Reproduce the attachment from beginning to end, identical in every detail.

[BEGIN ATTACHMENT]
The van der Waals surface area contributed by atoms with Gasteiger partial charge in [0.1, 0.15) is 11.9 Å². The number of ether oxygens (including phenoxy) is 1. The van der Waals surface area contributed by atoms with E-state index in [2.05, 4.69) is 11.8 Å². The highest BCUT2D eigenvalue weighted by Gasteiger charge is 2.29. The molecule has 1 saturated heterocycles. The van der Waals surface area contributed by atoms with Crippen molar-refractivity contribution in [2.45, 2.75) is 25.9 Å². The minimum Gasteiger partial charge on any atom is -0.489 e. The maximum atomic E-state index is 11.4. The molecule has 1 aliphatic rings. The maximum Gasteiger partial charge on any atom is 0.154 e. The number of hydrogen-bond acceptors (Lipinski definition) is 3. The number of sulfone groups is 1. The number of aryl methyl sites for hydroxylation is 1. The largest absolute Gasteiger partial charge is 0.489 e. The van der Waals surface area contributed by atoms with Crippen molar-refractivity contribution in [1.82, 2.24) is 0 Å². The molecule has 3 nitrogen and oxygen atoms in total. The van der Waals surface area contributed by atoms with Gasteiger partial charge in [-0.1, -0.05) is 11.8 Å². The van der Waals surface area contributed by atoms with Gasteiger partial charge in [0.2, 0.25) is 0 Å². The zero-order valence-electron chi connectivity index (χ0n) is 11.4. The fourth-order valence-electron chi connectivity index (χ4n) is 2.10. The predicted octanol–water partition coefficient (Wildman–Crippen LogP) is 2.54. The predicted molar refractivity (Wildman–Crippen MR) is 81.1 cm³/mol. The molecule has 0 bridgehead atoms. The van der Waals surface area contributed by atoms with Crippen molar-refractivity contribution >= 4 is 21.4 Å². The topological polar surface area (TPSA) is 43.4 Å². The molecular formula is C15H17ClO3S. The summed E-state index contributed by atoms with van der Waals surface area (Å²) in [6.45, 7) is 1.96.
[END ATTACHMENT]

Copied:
The van der Waals surface area contributed by atoms with Gasteiger partial charge in [0.1, 0.15) is 11.9 Å². The number of ether oxygens (including phenoxy) is 1. The van der Waals surface area contributed by atoms with E-state index in [2.05, 4.69) is 11.8 Å². The highest BCUT2D eigenvalue weighted by Gasteiger charge is 2.29. The molecule has 1 saturated heterocycles. The van der Waals surface area contributed by atoms with Crippen molar-refractivity contribution in [2.45, 2.75) is 25.9 Å². The minimum Gasteiger partial charge on any atom is -0.489 e. The maximum atomic E-state index is 11.4. The molecule has 1 aliphatic rings. The maximum Gasteiger partial charge on any atom is 0.154 e. The number of hydrogen-bond acceptors (Lipinski definition) is 3. The number of sulfone groups is 1. The number of aryl methyl sites for hydroxylation is 1. The largest absolute Gasteiger partial charge is 0.489 e. The van der Waals surface area contributed by atoms with Crippen molar-refractivity contribution in [1.82, 2.24) is 0 Å². The molecule has 3 nitrogen and oxygen atoms in total. The van der Waals surface area contributed by atoms with Gasteiger partial charge in [-0.1, -0.05) is 11.8 Å². The van der Waals surface area contributed by atoms with Gasteiger partial charge in [0.2, 0.25) is 0 Å². The zero-order valence-electron chi connectivity index (χ0n) is 11.4. The fourth-order valence-electron chi connectivity index (χ4n) is 2.10. The predicted octanol–water partition coefficient (Wildman–Crippen LogP) is 2.54. The predicted molar refractivity (Wildman–Crippen MR) is 81.1 cm³/mol. The molecule has 0 bridgehead atoms. The van der Waals surface area contributed by atoms with Crippen molar-refractivity contribution >= 4 is 21.4 Å². The topological polar surface area (TPSA) is 43.4 Å². The molecular formula is C15H17ClO3S. The summed E-state index contributed by atoms with van der Waals surface area (Å²) in [6.45, 7) is 1.96.